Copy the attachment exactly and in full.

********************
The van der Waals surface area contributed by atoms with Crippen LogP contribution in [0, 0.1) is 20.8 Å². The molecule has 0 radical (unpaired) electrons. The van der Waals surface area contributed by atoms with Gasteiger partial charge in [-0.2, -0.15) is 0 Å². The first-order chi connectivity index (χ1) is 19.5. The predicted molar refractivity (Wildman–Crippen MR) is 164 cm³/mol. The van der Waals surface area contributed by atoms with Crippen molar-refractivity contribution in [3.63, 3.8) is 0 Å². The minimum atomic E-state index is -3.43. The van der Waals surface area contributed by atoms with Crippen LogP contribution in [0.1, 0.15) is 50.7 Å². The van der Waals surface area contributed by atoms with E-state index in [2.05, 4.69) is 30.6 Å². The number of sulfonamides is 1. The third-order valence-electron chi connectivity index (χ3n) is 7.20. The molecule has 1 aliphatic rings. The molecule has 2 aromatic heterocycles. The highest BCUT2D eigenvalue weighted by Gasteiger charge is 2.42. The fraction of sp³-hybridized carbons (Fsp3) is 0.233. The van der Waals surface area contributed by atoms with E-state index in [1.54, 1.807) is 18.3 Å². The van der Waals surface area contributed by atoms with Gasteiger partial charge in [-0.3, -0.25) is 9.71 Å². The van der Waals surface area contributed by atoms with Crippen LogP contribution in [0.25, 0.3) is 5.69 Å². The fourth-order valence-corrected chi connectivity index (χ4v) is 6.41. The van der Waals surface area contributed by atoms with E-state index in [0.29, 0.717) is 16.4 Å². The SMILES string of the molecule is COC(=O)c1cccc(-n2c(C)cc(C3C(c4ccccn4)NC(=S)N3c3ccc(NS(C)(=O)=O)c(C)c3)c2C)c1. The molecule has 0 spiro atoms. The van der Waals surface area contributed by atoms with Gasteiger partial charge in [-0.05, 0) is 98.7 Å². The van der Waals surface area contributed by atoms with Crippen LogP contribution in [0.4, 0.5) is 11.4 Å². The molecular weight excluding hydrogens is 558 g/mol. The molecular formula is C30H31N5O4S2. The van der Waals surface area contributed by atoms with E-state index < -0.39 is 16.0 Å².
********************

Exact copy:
The van der Waals surface area contributed by atoms with Crippen LogP contribution in [0, 0.1) is 20.8 Å². The molecule has 0 radical (unpaired) electrons. The van der Waals surface area contributed by atoms with Gasteiger partial charge in [-0.2, -0.15) is 0 Å². The first-order chi connectivity index (χ1) is 19.5. The predicted molar refractivity (Wildman–Crippen MR) is 164 cm³/mol. The van der Waals surface area contributed by atoms with Crippen molar-refractivity contribution in [3.63, 3.8) is 0 Å². The minimum atomic E-state index is -3.43. The van der Waals surface area contributed by atoms with Crippen LogP contribution in [0.1, 0.15) is 50.7 Å². The van der Waals surface area contributed by atoms with E-state index in [2.05, 4.69) is 30.6 Å². The number of sulfonamides is 1. The third-order valence-electron chi connectivity index (χ3n) is 7.20. The molecule has 1 aliphatic rings. The molecule has 2 aromatic heterocycles. The highest BCUT2D eigenvalue weighted by Gasteiger charge is 2.42. The fraction of sp³-hybridized carbons (Fsp3) is 0.233. The van der Waals surface area contributed by atoms with E-state index in [1.54, 1.807) is 18.3 Å². The van der Waals surface area contributed by atoms with Gasteiger partial charge in [-0.3, -0.25) is 9.71 Å². The van der Waals surface area contributed by atoms with Crippen LogP contribution in [0.25, 0.3) is 5.69 Å². The fourth-order valence-corrected chi connectivity index (χ4v) is 6.41. The van der Waals surface area contributed by atoms with E-state index in [0.29, 0.717) is 16.4 Å². The SMILES string of the molecule is COC(=O)c1cccc(-n2c(C)cc(C3C(c4ccccn4)NC(=S)N3c3ccc(NS(C)(=O)=O)c(C)c3)c2C)c1. The molecule has 0 spiro atoms. The van der Waals surface area contributed by atoms with Gasteiger partial charge in [-0.05, 0) is 98.7 Å². The van der Waals surface area contributed by atoms with Crippen LogP contribution in [0.4, 0.5) is 11.4 Å². The molecular weight excluding hydrogens is 558 g/mol. The molecular formula is C30H31N5O4S2. The van der Waals surface area contributed by atoms with E-state index < -0.39 is 16.0 Å².